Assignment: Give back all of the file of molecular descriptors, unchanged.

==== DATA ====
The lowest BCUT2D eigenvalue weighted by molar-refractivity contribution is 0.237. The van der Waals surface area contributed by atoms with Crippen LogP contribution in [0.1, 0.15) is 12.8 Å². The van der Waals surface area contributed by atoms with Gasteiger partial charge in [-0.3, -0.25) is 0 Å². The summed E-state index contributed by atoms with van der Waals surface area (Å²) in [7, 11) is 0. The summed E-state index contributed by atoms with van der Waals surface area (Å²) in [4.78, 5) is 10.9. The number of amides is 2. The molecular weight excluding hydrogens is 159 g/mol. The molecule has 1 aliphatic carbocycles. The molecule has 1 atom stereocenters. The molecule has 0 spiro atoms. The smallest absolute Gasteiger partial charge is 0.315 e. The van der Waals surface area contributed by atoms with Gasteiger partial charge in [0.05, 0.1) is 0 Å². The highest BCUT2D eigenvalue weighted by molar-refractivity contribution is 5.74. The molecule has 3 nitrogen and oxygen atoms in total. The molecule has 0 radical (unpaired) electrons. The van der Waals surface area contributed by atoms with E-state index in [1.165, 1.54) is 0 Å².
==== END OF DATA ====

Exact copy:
The lowest BCUT2D eigenvalue weighted by molar-refractivity contribution is 0.237. The van der Waals surface area contributed by atoms with Crippen LogP contribution in [0.1, 0.15) is 12.8 Å². The van der Waals surface area contributed by atoms with Gasteiger partial charge in [-0.3, -0.25) is 0 Å². The summed E-state index contributed by atoms with van der Waals surface area (Å²) in [7, 11) is 0. The summed E-state index contributed by atoms with van der Waals surface area (Å²) in [4.78, 5) is 10.9. The number of amides is 2. The molecular weight excluding hydrogens is 159 g/mol. The molecule has 1 aliphatic carbocycles. The molecule has 1 atom stereocenters. The molecule has 0 spiro atoms. The smallest absolute Gasteiger partial charge is 0.315 e. The van der Waals surface area contributed by atoms with Gasteiger partial charge in [0.05, 0.1) is 0 Å². The highest BCUT2D eigenvalue weighted by molar-refractivity contribution is 5.74. The molecule has 3 nitrogen and oxygen atoms in total. The molecule has 0 radical (unpaired) electrons. The van der Waals surface area contributed by atoms with E-state index in [1.165, 1.54) is 0 Å².